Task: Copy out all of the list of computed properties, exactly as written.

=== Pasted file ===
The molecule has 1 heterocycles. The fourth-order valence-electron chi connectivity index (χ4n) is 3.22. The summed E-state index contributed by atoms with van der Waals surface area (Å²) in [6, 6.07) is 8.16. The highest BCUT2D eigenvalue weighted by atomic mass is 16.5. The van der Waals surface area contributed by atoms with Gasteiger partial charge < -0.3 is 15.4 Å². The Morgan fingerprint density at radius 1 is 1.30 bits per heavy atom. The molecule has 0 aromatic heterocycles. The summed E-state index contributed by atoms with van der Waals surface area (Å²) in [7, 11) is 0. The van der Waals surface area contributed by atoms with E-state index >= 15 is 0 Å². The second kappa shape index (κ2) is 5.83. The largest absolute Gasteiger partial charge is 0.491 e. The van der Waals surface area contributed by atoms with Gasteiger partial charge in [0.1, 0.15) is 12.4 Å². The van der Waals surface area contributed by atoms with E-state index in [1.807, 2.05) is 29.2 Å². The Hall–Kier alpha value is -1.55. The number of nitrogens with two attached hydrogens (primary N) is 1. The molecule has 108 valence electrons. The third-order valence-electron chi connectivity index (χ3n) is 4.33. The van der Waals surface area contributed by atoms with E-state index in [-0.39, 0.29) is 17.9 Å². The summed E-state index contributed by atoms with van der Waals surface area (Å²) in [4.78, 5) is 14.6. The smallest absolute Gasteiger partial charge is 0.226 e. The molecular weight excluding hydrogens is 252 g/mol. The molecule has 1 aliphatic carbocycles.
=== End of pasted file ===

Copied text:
The molecule has 1 heterocycles. The fourth-order valence-electron chi connectivity index (χ4n) is 3.22. The summed E-state index contributed by atoms with van der Waals surface area (Å²) in [6, 6.07) is 8.16. The highest BCUT2D eigenvalue weighted by atomic mass is 16.5. The van der Waals surface area contributed by atoms with Gasteiger partial charge < -0.3 is 15.4 Å². The Morgan fingerprint density at radius 1 is 1.30 bits per heavy atom. The molecule has 0 aromatic heterocycles. The summed E-state index contributed by atoms with van der Waals surface area (Å²) in [7, 11) is 0. The van der Waals surface area contributed by atoms with E-state index >= 15 is 0 Å². The second kappa shape index (κ2) is 5.83. The largest absolute Gasteiger partial charge is 0.491 e. The van der Waals surface area contributed by atoms with Gasteiger partial charge in [0.1, 0.15) is 12.4 Å². The van der Waals surface area contributed by atoms with E-state index in [1.807, 2.05) is 29.2 Å². The Hall–Kier alpha value is -1.55. The number of nitrogens with two attached hydrogens (primary N) is 1. The molecule has 108 valence electrons. The third-order valence-electron chi connectivity index (χ3n) is 4.33. The van der Waals surface area contributed by atoms with E-state index in [-0.39, 0.29) is 17.9 Å². The summed E-state index contributed by atoms with van der Waals surface area (Å²) in [4.78, 5) is 14.6. The smallest absolute Gasteiger partial charge is 0.226 e. The molecular weight excluding hydrogens is 252 g/mol. The molecule has 1 aliphatic carbocycles.